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EBS Performance Essentials


  • EBS uses IOPS (I/O operations per second) as a performance measure
  • IOPS – measured in 256 KiB (Kibibytes) chunks of I/O operations for SSDs
    • SSDs deliver constant performance for both random and sequential I/O operations
    • 4,000 IOPS can transfer 4,000 256KiB chunks per second
    • 5 I/O operations at 54KiB will count as 5 operations
  • IOPS – measured in 1,024 KiB (Kibibytes) chunks of I/O operations for HDDs
    • HDDs have optimal performance with large and sequential I/O operations
    • 8 sequential 128KiB operations will count as 1 operation
    • 8 random 128KiB operations will count as 8 operations

EBS Performance


SSD-backed volumes

  • Two different types of SSD volumes: io1 and gp2
  • gp2 – General Purpose (default)
    • Baseline performance of 3 IOPS per GB up to 10,000 IOPS
    • Minimum of 100 IOPS (ie: 8 GB volume has 100 IOPS instead of 24)
    • The larger the volume, the more IOPS
    • Can burst up to 3,000 IOPS if the size is under 1 TB
    • Up to 160 MiB/s of throughput

General Purpose SSD Credits

  • Credits represent how much available bandwidth a volume can use to burst I/O operations
  • Volumes get credits at the rate of 3 IOPS per GiB of volume size per second
    • Volumes start out with their maximum amount of 5.4 million I/O credits
  • Running out of credits causes the volume to revert back to baseline IOPS performance, and it also changes the throughput limit

SSD-backed volumes

  • io1 – Provisioned IOPS
    • Ideal for IOPS-intensive and throughput intensive workloads (like databases)
    • Baseline performance of 30 IOPS per GB up to 20,000 IOPS
    • Does not use credits to burst above baseline performance, instead, it gives a consistent IOPS rate
    • Delivers within 10 percent of provisioned IOPS performance 99.9 percent of the time in a given year
    • Up to 320 MiB/s of throughput

HDD-backed volumes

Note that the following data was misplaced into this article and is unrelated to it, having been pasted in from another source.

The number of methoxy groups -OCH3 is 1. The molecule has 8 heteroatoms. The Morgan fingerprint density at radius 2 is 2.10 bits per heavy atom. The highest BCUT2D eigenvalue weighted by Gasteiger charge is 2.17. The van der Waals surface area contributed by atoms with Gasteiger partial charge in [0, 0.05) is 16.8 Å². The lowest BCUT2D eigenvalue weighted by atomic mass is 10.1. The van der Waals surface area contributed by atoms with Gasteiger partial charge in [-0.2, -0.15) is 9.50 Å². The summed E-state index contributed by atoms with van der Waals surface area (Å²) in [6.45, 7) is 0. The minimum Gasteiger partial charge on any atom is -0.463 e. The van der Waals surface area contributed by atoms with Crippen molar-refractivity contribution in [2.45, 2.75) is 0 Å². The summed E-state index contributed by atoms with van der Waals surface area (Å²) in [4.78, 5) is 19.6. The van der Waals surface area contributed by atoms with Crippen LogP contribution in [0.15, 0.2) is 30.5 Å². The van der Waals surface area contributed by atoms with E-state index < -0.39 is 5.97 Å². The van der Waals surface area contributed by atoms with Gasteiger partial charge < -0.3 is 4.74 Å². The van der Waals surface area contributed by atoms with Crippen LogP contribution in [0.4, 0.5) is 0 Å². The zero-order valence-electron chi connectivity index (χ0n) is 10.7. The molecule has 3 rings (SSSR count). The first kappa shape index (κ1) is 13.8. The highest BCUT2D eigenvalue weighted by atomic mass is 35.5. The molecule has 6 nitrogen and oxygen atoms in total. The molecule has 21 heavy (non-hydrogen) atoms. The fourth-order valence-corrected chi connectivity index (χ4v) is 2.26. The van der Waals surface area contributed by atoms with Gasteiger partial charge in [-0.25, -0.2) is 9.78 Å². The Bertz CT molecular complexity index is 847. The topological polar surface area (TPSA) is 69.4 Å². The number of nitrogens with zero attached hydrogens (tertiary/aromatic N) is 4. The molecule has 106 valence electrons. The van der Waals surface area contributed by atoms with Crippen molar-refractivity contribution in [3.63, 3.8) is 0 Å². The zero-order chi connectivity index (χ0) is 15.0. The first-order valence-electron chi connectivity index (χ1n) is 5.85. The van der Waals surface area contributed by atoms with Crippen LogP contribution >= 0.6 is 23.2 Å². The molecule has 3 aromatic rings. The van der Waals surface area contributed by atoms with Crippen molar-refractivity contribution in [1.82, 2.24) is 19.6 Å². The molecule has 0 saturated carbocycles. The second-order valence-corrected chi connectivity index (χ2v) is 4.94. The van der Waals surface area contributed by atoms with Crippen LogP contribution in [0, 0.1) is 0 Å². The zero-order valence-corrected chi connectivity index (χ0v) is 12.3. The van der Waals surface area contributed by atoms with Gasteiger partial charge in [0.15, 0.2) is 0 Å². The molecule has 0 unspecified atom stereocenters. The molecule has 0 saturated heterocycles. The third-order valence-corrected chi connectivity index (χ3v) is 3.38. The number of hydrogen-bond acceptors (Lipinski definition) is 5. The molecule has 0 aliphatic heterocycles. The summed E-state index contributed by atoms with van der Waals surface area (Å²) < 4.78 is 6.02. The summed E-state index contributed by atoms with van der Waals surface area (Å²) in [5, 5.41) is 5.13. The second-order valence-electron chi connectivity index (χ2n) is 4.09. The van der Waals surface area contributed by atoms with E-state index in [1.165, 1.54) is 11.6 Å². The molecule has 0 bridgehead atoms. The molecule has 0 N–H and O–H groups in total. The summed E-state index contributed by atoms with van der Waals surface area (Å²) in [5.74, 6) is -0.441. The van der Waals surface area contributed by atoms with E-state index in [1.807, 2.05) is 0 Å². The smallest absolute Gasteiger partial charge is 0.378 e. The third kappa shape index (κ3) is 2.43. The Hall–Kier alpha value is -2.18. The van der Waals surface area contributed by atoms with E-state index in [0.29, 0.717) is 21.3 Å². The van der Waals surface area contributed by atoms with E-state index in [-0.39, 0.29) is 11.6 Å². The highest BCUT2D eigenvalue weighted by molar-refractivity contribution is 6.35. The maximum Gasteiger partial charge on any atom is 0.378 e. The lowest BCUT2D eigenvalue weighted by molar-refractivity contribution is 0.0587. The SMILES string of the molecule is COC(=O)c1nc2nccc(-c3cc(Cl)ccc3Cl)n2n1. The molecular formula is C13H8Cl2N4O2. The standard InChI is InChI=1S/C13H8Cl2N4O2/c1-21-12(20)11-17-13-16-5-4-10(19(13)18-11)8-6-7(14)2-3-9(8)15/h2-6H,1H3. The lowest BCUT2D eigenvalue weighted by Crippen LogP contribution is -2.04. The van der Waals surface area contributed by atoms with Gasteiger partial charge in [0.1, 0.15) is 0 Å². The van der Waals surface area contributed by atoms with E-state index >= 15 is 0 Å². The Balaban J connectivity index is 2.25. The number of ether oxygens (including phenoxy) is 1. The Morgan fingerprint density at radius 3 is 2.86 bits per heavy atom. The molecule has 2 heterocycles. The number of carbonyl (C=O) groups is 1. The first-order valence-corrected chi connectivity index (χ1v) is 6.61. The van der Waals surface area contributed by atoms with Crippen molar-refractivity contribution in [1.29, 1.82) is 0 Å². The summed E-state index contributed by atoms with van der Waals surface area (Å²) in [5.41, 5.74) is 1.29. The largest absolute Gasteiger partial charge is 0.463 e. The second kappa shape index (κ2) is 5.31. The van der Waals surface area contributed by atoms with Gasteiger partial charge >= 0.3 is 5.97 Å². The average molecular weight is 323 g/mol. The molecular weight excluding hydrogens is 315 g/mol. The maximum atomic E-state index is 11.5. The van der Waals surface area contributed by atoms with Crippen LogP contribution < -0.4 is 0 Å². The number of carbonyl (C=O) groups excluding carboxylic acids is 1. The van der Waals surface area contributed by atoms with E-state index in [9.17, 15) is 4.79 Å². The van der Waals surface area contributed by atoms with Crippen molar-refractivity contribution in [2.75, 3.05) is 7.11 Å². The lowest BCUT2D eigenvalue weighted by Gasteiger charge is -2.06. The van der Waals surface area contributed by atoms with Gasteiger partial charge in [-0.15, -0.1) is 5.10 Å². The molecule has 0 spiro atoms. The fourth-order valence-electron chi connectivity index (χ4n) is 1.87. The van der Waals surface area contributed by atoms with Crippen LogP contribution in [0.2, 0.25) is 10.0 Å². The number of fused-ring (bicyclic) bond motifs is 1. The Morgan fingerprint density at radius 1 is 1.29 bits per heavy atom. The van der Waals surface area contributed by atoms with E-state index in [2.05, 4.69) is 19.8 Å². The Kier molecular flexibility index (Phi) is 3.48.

• Throughput Optimized HDD (st1) and Cold HDD (sc1)
    • Can sometimes provide more throughput (MB/s) but drastically less IOPS
  • Throughput Optimized HDD (st1)
    • Ideal for frequently accessed and throughput intensive workloads
  • Cold HDD (sc1)
    • Less frequently accessed workloads
    • Lowest cost HDD volume

Pre-warming / initialization

  • Initialization (previously named pre-warming) is no longer needed for new EBS volumes
    • EBS volumes get maximum performance right away
    • Storage blocks on volumes restored from snapshots do need to be initialized
  • Initialization can be accomplished by reading from all blocks on a volume with dd or fio utilities
  • Examples:
    • sudo dd if=/dev/xvdf of=/dev/null bs=1M

EBS Monitoring


GetMetricStatistics

  • VolumeReadBytes & VolumeWriteBytes
    • The sum statistic reports the total number of bytes transferred
    • Average is also useful to see the average size of each I/O operation
  • VolumeReadOps & VolumeWriteOps
    • Represents the total number of I/O operations
    • You can calculate the average I/O operations per second (IOPS) for a period by dividing the total operations by the number of seconds in that period
  • VolumeTotalReadTime & VolumeTotalWriteTime
    • The total number of seconds spent by all operations in a given time period
    • A steady increase in these numbers could indicate the need to increase volume size or increase the number of provisioned IOPS
  • VolumeQueueLength
    • Number of read/write operation requests waiting to finish

Provisioned IOPS Metrics

  • VolumeThroughputPercentage
    • The percentage of I/O operations per second that we achieved out of the total provisioned IOPS for our EBS volume
  • VolumeConsumedReadWriteOps
    • The total amount of read and write operations consumed within a specific time period

EBS Status Checks

  • Status checks run every 5 minutes to determine the status of a volume
    • If all checks pass, the status is ok
    • If a check fails, the status is impaired
    • If the checks are running, the status is insufficient-data
  • When Amazon EBS finds that data might be inconsistent on a volume it disables I/O to that volume (by default)
    • This helps prevent data corruption
    • It causes a volume status to be impaired which can alert you